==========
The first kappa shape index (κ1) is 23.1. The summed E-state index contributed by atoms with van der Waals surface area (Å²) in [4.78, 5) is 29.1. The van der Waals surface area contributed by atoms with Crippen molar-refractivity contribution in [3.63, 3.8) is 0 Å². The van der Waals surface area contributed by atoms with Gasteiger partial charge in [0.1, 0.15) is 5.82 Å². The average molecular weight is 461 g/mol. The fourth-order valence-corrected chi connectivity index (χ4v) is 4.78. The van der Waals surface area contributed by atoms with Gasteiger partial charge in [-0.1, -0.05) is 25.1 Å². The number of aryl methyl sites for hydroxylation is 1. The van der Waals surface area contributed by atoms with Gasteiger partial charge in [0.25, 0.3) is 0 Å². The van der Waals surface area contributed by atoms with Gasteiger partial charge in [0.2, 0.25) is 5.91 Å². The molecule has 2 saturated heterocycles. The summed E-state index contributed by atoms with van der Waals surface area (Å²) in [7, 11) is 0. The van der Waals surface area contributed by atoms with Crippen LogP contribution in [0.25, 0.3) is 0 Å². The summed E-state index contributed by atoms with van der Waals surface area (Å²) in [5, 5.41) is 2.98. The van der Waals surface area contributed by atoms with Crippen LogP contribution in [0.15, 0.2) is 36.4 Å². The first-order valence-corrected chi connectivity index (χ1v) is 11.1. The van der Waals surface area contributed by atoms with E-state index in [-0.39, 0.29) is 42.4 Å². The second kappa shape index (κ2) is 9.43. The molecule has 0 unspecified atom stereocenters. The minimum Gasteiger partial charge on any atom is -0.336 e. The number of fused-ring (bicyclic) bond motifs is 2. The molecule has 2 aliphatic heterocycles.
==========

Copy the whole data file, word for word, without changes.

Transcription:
The first kappa shape index (κ1) is 23.1. The summed E-state index contributed by atoms with van der Waals surface area (Å²) in [4.78, 5) is 29.1. The van der Waals surface area contributed by atoms with Crippen molar-refractivity contribution in [3.63, 3.8) is 0 Å². The van der Waals surface area contributed by atoms with Gasteiger partial charge in [0.1, 0.15) is 5.82 Å². The average molecular weight is 461 g/mol. The fourth-order valence-corrected chi connectivity index (χ4v) is 4.78. The van der Waals surface area contributed by atoms with Gasteiger partial charge in [-0.1, -0.05) is 25.1 Å². The number of aryl methyl sites for hydroxylation is 1. The van der Waals surface area contributed by atoms with Gasteiger partial charge in [0.25, 0.3) is 0 Å². The van der Waals surface area contributed by atoms with Gasteiger partial charge in [0.2, 0.25) is 5.91 Å². The molecule has 2 saturated heterocycles. The summed E-state index contributed by atoms with van der Waals surface area (Å²) in [7, 11) is 0. The van der Waals surface area contributed by atoms with Crippen LogP contribution in [0.25, 0.3) is 0 Å². The summed E-state index contributed by atoms with van der Waals surface area (Å²) in [5, 5.41) is 2.98. The van der Waals surface area contributed by atoms with Crippen LogP contribution in [0.15, 0.2) is 36.4 Å². The first-order valence-corrected chi connectivity index (χ1v) is 11.1. The van der Waals surface area contributed by atoms with E-state index in [-0.39, 0.29) is 42.4 Å². The second kappa shape index (κ2) is 9.43. The molecule has 0 unspecified atom stereocenters. The minimum Gasteiger partial charge on any atom is -0.336 e. The number of fused-ring (bicyclic) bond motifs is 2. The molecule has 2 aliphatic heterocycles.